By now, the rain had abated and I was warm… However the heart muscle had stayed in the tent and this turned out to be the longest 10 miles I’ve ridden and the greatest challenge. I honestly think my legs were ok but my heart just couldn’t pump the blood round. An early puncture saw me slightly disorientated, standing there looking at the bike wondering what to do! (sound familiar Matt?).
I won’t bore you any with the rest of the trials of that lap but suffice to say, when I approached the arena and the finish line, the sense of relief was incredible. Al was thankfully on hand to provide the tea, bacon roll and to question my sanity. He has no idea how much that was appreciated and I’m grateful for him waiting, and waiting, and waiting for me!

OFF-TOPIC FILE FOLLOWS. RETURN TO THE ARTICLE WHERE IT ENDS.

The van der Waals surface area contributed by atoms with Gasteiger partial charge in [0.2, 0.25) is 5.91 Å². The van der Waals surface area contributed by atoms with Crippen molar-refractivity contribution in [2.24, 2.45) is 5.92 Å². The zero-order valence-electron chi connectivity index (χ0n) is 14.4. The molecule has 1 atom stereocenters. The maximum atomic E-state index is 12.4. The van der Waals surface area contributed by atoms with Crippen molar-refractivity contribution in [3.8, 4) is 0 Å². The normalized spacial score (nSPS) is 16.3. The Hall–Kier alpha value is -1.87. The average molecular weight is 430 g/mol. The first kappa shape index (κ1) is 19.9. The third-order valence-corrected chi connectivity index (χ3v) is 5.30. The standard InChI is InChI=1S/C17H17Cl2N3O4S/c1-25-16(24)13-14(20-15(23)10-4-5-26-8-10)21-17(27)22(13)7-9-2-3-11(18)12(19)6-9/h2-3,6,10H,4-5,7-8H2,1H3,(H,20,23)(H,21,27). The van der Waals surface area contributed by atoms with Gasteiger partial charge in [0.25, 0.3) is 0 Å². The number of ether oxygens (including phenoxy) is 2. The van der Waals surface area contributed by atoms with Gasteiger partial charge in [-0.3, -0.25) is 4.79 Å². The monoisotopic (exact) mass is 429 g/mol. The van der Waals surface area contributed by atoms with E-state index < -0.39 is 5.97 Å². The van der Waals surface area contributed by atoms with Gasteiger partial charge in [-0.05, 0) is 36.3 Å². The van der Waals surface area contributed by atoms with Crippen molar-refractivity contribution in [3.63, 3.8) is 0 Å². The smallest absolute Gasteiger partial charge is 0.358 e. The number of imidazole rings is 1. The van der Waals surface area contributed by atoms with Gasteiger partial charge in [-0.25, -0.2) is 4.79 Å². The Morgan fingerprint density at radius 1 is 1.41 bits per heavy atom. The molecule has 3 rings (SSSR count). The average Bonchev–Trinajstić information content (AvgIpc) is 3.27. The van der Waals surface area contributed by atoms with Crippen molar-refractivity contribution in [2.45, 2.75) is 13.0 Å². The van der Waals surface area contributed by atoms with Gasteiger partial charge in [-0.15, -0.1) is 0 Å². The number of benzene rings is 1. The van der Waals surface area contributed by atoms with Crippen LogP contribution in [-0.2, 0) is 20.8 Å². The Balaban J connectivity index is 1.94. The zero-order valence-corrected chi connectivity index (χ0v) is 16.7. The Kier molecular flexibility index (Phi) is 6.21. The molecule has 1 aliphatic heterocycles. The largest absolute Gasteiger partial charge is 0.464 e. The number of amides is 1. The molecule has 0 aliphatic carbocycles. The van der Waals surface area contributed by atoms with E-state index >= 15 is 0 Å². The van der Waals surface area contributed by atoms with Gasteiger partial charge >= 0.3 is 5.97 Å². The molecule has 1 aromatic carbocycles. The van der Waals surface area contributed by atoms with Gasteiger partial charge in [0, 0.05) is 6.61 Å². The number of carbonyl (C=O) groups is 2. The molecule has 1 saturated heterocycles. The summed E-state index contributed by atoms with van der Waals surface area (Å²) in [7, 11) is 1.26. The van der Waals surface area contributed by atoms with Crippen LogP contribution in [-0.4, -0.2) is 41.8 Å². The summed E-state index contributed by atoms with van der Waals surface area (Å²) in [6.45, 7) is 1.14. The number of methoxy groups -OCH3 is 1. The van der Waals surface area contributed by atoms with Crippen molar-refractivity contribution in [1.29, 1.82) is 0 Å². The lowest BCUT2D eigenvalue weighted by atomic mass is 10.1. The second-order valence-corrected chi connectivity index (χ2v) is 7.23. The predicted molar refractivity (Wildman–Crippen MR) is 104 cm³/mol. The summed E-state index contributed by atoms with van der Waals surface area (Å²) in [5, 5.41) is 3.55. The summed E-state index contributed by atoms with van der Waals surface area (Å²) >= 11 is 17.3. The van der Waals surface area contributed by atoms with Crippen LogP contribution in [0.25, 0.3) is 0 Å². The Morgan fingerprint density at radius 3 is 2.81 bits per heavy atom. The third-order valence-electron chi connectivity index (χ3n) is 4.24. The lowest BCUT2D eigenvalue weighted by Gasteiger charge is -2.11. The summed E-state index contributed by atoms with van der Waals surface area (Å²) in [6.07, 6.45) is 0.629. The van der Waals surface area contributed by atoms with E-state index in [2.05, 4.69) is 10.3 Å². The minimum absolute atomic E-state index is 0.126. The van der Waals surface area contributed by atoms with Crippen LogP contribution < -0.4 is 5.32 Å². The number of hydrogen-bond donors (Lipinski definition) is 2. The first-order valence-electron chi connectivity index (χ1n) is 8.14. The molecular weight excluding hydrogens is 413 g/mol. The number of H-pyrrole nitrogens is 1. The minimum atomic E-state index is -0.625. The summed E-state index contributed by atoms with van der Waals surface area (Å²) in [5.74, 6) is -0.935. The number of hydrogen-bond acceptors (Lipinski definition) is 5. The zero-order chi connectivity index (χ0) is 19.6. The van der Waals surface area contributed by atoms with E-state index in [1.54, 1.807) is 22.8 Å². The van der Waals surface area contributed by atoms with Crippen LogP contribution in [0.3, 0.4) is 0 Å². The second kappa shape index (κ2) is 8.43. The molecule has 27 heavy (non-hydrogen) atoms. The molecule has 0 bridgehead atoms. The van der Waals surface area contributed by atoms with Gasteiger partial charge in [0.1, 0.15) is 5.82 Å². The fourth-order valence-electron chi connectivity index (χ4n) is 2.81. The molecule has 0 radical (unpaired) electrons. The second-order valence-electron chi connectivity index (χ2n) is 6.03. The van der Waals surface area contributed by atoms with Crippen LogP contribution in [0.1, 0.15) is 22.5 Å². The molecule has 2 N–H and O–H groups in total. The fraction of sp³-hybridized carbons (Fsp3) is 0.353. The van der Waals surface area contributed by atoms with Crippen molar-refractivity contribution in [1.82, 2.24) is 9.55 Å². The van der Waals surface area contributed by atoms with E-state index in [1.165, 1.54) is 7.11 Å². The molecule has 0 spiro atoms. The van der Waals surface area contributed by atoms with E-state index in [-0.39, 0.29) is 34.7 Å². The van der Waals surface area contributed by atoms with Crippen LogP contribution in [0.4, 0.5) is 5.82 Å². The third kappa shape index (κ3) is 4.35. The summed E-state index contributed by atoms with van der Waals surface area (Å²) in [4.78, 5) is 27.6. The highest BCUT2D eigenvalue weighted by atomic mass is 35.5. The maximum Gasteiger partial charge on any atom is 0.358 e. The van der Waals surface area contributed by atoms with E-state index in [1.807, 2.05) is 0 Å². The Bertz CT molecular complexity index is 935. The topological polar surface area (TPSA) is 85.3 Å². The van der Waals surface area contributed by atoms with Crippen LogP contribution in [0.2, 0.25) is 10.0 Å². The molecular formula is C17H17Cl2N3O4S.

To find I had finished 30th and complete over 80 miles was a pleasant surprise. Mission accomplished!
Other than burning 8,000 calories which I’m working hard to replenish, the other major surprise to me was the amount of climbing. You get the impression the course is quite flat, with no major drags but lots of undulation, however the gps reckons on there being approx 500 metres of climbing per lap, which is a lot over 10.5 miles compared to our usual rides.
Will I do it again? No, job done. Doing that last lap gave me ‘closure’ of starting and finishing a 12 hour race. Besides, I’d only be competing against me, which is pointless.
Should you do it solo? YES, just once at least. But don’t forget the prayers!
I’d also like to give special mention to Four4th lights, that we’re big fans of in the Moles – they performed faultlessly as you’d expect from such quality engineering.